Firms struggle to stay afloat after losing half of sales, but still keep workers

Dos hombres trabajando en una fábrica. Turquía 2009 Dos hombres trabajando en una fábrica. Turquía 2009


Firms and workers in every part of the world have been affected by the COVID-19 shock. The ILO estimates global labor income has declined nearly 11% or US$3.5 trillion in the first three quarters of 2020. As a result of income losses, our colleagues in the World Bank estimate that as many as 150 million people could be pushed into extreme poverty by 2021. Without timely assistance and swift policy action, otherwise healthy firms will be shuttered permanently, and people will suffer longer. 

Data-driven policymaking will be key to guide the recovery. To help gather the timely information needed, the World Bank partnered with national statistical offices and others to implement a new series of COVID-19 Business Pulse Surveys, as well as COVID-specific follow-ups to its traditional Enterprise Surveys. They primarily target micro, small, and medium enterprises (MSMEs) in developing countries to capture the impact of COVID-19 on firm performance, understand firm adjustment strategies, and policy responses.  The surveys are agile, deployed rapidly by phone or online in about 15 minutes. The initial round of data collection took place from May to August 2020 in 51 countries—covering more than 100,000 businesses in all regions and countries of different sizes and income levels. We plan follow-on surveys quarterly, beginning in October. 

Responses showed that firms are so far holding onto workers, riding out the downturn, but their finances are deteriorating as their sales have been halved by the crisis.  

COVID-19 generated a widespread and persistent drop in sales, especially for the smallest firms. 

  • Sales fell for about 84% of firms in developing countries relative to the same period in 2019. The average decline was 49% and has been strikingly persistent. Four months after the peak of the crisis, sales continue to be over 40% lower (Figure 1).  
  • Micro and small firms (less than 20 workers) have been affected disproportionately, experiencing a decline in sales of 50% or more, while large firms (100+ workers) saw sales declines of less than 40%.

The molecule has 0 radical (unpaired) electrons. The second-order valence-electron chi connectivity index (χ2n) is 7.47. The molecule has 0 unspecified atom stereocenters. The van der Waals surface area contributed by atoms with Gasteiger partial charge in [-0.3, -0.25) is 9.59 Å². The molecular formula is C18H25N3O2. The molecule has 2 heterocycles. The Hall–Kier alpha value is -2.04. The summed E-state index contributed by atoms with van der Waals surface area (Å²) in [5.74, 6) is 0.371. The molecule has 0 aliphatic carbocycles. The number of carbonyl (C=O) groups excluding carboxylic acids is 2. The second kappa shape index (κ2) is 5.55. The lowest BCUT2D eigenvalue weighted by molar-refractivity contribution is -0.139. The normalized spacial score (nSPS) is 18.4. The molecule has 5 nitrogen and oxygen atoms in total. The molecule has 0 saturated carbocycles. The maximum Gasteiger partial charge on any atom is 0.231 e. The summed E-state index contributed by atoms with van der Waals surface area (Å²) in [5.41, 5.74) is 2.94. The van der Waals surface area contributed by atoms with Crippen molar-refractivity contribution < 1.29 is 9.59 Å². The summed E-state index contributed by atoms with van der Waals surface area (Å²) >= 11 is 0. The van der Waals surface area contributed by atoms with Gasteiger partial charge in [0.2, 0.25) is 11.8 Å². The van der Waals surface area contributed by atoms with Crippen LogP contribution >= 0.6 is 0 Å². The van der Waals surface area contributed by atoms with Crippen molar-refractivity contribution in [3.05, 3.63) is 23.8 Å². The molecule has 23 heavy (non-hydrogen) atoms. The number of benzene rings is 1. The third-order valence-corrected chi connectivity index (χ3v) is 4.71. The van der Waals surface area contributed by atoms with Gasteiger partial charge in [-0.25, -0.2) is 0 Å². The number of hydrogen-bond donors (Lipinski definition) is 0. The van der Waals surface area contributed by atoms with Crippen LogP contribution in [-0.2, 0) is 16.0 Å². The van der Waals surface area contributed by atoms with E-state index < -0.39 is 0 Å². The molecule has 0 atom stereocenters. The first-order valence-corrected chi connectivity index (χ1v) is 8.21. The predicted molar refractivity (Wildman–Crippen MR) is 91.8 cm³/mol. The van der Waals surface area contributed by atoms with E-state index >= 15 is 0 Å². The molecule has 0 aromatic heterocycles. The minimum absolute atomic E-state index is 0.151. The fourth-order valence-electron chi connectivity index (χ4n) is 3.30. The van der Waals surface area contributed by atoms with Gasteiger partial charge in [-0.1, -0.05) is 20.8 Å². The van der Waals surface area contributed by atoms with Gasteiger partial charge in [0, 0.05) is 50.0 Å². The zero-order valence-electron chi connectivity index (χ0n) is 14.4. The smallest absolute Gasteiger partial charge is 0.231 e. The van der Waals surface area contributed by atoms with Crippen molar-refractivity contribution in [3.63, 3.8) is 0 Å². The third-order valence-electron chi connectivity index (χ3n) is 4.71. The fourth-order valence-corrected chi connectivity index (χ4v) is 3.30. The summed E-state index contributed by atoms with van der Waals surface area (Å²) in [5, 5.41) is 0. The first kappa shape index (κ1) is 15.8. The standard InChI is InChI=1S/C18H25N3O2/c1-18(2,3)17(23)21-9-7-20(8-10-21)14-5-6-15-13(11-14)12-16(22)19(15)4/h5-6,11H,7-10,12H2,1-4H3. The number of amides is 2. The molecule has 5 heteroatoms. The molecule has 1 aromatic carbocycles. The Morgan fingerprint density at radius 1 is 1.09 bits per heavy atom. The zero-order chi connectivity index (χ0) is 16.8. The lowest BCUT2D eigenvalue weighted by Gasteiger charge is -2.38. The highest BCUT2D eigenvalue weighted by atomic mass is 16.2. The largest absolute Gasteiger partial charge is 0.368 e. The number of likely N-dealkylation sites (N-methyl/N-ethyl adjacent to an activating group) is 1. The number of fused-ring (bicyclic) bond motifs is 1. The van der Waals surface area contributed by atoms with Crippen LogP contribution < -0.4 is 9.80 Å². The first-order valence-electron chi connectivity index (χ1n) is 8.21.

• Tourism-related activities such as accommodation and food preparation have been among the hardest hit and are more likely to remain closed, even six weeks after the peak of the outbreak. 
  • Broad sector- or size-groupings conceal the wide variation in the impact of the shock, presenting challenges for targeting policy support. For example, in Senegal, six retail firms with ten employees all surveyed in the same week reported sales declines ranging from 10% to 100%. 
Figure 1. Businesses have experienced a large and persistent decline in sales 
Figure 1: Businesses have experienced a large and persistent decline in sales
Note: Columns show the change in sales controlling for number of weeks post peak mobility decline, size, sector, and country fixed effects. Error bars show 95% confidence intervals.

Firms have been holding on to workers. 

  • Less than 20% of firms fired workers. Most businesses (64%) adjusted payroll by reducing hours, wages, or granting paid or unpaid leave to workers (Figure 2).  
  • Firms that experienced larger declines in sales were more likely to lay off workers, though not drastically. A firm with 100 workers and an average reduction in sales of about 53% shrank by just four employees on average. Women-owned businesses and those with more female employees were more likely to shed workers when faced with a shock of the same magnitude. From a regional perspective, more firms in Sub-Saharan Africa laid off workers than in other regions.